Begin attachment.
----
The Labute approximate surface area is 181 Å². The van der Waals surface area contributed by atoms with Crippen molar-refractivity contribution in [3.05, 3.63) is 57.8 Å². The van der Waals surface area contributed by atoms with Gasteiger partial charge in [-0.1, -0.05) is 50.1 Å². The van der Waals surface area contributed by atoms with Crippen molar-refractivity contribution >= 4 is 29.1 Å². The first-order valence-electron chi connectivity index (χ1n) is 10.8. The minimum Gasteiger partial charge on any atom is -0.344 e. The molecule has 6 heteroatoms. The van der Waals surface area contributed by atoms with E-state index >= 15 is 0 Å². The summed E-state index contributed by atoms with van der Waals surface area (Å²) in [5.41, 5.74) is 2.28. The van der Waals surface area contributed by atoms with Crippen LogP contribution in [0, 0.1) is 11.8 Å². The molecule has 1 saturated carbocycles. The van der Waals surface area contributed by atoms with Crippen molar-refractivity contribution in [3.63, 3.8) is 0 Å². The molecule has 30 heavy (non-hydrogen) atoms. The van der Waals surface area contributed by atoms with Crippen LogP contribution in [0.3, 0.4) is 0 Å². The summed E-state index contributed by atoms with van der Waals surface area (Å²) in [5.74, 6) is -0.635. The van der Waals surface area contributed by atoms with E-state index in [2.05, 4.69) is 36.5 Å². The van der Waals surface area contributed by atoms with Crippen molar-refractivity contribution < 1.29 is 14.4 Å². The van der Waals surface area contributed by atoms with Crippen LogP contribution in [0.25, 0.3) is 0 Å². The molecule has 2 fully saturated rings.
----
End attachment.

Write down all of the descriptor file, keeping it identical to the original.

The Labute approximate surface area is 181 Å². The van der Waals surface area contributed by atoms with Crippen molar-refractivity contribution in [3.05, 3.63) is 57.8 Å². The van der Waals surface area contributed by atoms with Gasteiger partial charge in [-0.1, -0.05) is 50.1 Å². The van der Waals surface area contributed by atoms with Crippen molar-refractivity contribution >= 4 is 29.1 Å². The first-order valence-electron chi connectivity index (χ1n) is 10.8. The minimum Gasteiger partial charge on any atom is -0.344 e. The molecule has 6 heteroatoms. The van der Waals surface area contributed by atoms with E-state index >= 15 is 0 Å². The summed E-state index contributed by atoms with van der Waals surface area (Å²) in [5.41, 5.74) is 2.28. The van der Waals surface area contributed by atoms with Crippen LogP contribution in [0, 0.1) is 11.8 Å². The molecule has 1 saturated carbocycles. The van der Waals surface area contributed by atoms with Crippen molar-refractivity contribution in [3.63, 3.8) is 0 Å². The molecule has 30 heavy (non-hydrogen) atoms. The van der Waals surface area contributed by atoms with Crippen LogP contribution in [0.3, 0.4) is 0 Å². The summed E-state index contributed by atoms with van der Waals surface area (Å²) in [5.74, 6) is -0.635. The van der Waals surface area contributed by atoms with E-state index in [2.05, 4.69) is 36.5 Å². The van der Waals surface area contributed by atoms with Crippen molar-refractivity contribution < 1.29 is 14.4 Å². The van der Waals surface area contributed by atoms with Crippen LogP contribution in [0.25, 0.3) is 0 Å². The molecule has 2 fully saturated rings.